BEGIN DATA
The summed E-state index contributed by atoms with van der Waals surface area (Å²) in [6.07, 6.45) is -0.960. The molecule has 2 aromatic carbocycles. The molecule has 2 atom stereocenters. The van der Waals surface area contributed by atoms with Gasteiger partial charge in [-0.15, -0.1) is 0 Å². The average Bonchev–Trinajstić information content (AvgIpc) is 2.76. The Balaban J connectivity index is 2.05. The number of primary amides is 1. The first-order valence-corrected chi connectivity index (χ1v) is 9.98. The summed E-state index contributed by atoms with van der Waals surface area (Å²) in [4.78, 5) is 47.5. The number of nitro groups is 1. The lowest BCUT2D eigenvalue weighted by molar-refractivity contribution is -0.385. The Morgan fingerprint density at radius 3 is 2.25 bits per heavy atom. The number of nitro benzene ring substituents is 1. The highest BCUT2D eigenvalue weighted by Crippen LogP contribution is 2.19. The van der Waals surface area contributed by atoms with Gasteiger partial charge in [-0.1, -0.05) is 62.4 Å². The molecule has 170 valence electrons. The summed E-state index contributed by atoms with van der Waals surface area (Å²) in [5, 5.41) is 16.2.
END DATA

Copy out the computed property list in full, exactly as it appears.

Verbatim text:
The summed E-state index contributed by atoms with van der Waals surface area (Å²) in [6.07, 6.45) is -0.960. The molecule has 2 aromatic carbocycles. The molecule has 2 atom stereocenters. The van der Waals surface area contributed by atoms with Gasteiger partial charge in [-0.15, -0.1) is 0 Å². The average Bonchev–Trinajstić information content (AvgIpc) is 2.76. The Balaban J connectivity index is 2.05. The number of primary amides is 1. The first-order valence-corrected chi connectivity index (χ1v) is 9.98. The summed E-state index contributed by atoms with van der Waals surface area (Å²) in [4.78, 5) is 47.5. The number of nitro groups is 1. The lowest BCUT2D eigenvalue weighted by molar-refractivity contribution is -0.385. The Morgan fingerprint density at radius 3 is 2.25 bits per heavy atom. The number of nitro benzene ring substituents is 1. The highest BCUT2D eigenvalue weighted by Crippen LogP contribution is 2.19. The van der Waals surface area contributed by atoms with Gasteiger partial charge in [-0.1, -0.05) is 62.4 Å². The molecule has 170 valence electrons. The summed E-state index contributed by atoms with van der Waals surface area (Å²) in [5, 5.41) is 16.2.